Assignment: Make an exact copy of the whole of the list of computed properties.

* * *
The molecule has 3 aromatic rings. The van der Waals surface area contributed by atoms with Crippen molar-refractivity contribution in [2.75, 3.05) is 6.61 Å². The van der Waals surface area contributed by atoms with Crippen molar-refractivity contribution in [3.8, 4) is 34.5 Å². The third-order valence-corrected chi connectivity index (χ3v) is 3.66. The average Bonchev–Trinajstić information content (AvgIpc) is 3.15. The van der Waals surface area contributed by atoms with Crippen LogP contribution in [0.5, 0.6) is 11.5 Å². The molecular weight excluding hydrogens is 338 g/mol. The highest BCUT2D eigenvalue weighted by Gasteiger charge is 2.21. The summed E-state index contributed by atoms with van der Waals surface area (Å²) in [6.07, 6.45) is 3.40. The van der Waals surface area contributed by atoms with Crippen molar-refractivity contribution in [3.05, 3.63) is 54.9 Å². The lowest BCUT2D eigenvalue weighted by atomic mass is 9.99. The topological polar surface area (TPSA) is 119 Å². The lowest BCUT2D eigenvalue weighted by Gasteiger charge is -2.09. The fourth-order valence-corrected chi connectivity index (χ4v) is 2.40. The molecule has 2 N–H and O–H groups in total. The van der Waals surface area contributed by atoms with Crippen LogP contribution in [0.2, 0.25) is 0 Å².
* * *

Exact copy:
The molecule has 3 aromatic rings. The van der Waals surface area contributed by atoms with Crippen molar-refractivity contribution in [2.75, 3.05) is 6.61 Å². The van der Waals surface area contributed by atoms with Crippen molar-refractivity contribution in [3.8, 4) is 34.5 Å². The third-order valence-corrected chi connectivity index (χ3v) is 3.66. The average Bonchev–Trinajstić information content (AvgIpc) is 3.15. The van der Waals surface area contributed by atoms with Crippen LogP contribution in [0.5, 0.6) is 11.5 Å². The molecular weight excluding hydrogens is 338 g/mol. The highest BCUT2D eigenvalue weighted by Gasteiger charge is 2.21. The summed E-state index contributed by atoms with van der Waals surface area (Å²) in [6.07, 6.45) is 3.40. The van der Waals surface area contributed by atoms with Crippen molar-refractivity contribution in [3.05, 3.63) is 54.9 Å². The lowest BCUT2D eigenvalue weighted by atomic mass is 9.99. The topological polar surface area (TPSA) is 119 Å². The lowest BCUT2D eigenvalue weighted by Gasteiger charge is -2.09. The fourth-order valence-corrected chi connectivity index (χ4v) is 2.40. The molecule has 2 N–H and O–H groups in total. The van der Waals surface area contributed by atoms with Crippen LogP contribution in [0.2, 0.25) is 0 Å².